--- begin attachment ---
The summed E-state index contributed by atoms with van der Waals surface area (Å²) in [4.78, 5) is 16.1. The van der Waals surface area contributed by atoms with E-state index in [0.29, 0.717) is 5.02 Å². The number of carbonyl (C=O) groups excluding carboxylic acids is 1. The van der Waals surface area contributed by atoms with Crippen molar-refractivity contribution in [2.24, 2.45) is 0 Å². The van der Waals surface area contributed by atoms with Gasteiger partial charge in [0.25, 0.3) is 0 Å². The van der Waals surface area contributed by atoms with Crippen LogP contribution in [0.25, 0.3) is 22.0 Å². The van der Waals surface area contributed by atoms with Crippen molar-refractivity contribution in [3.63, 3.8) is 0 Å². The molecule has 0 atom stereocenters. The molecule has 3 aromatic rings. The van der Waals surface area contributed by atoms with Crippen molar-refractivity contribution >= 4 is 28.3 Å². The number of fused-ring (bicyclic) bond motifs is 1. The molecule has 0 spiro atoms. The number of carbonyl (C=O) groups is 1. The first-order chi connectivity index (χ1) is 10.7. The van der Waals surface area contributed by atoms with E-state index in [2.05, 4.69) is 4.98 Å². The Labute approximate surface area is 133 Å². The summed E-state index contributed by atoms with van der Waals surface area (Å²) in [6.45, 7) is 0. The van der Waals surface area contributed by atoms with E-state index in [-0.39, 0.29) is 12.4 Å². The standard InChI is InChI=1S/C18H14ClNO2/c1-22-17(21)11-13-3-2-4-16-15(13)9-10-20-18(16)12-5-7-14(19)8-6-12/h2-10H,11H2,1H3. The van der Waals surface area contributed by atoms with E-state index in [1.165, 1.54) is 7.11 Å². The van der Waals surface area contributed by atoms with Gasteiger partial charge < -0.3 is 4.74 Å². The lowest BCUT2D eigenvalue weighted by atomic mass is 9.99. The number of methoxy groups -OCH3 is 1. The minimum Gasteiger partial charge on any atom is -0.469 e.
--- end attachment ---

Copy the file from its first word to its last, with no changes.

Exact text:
The summed E-state index contributed by atoms with van der Waals surface area (Å²) in [4.78, 5) is 16.1. The van der Waals surface area contributed by atoms with E-state index in [0.29, 0.717) is 5.02 Å². The number of carbonyl (C=O) groups excluding carboxylic acids is 1. The van der Waals surface area contributed by atoms with Crippen molar-refractivity contribution in [2.24, 2.45) is 0 Å². The van der Waals surface area contributed by atoms with Gasteiger partial charge in [0.25, 0.3) is 0 Å². The van der Waals surface area contributed by atoms with Crippen LogP contribution in [0.25, 0.3) is 22.0 Å². The van der Waals surface area contributed by atoms with Crippen molar-refractivity contribution in [3.63, 3.8) is 0 Å². The molecule has 0 atom stereocenters. The molecule has 3 aromatic rings. The van der Waals surface area contributed by atoms with Crippen molar-refractivity contribution >= 4 is 28.3 Å². The number of fused-ring (bicyclic) bond motifs is 1. The molecule has 0 spiro atoms. The number of carbonyl (C=O) groups is 1. The first-order chi connectivity index (χ1) is 10.7. The van der Waals surface area contributed by atoms with E-state index in [2.05, 4.69) is 4.98 Å². The Labute approximate surface area is 133 Å². The summed E-state index contributed by atoms with van der Waals surface area (Å²) in [6.45, 7) is 0. The van der Waals surface area contributed by atoms with E-state index in [-0.39, 0.29) is 12.4 Å². The standard InChI is InChI=1S/C18H14ClNO2/c1-22-17(21)11-13-3-2-4-16-15(13)9-10-20-18(16)12-5-7-14(19)8-6-12/h2-10H,11H2,1H3. The van der Waals surface area contributed by atoms with E-state index in [1.165, 1.54) is 7.11 Å². The van der Waals surface area contributed by atoms with Gasteiger partial charge < -0.3 is 4.74 Å². The lowest BCUT2D eigenvalue weighted by atomic mass is 9.99. The number of methoxy groups -OCH3 is 1. The minimum Gasteiger partial charge on any atom is -0.469 e.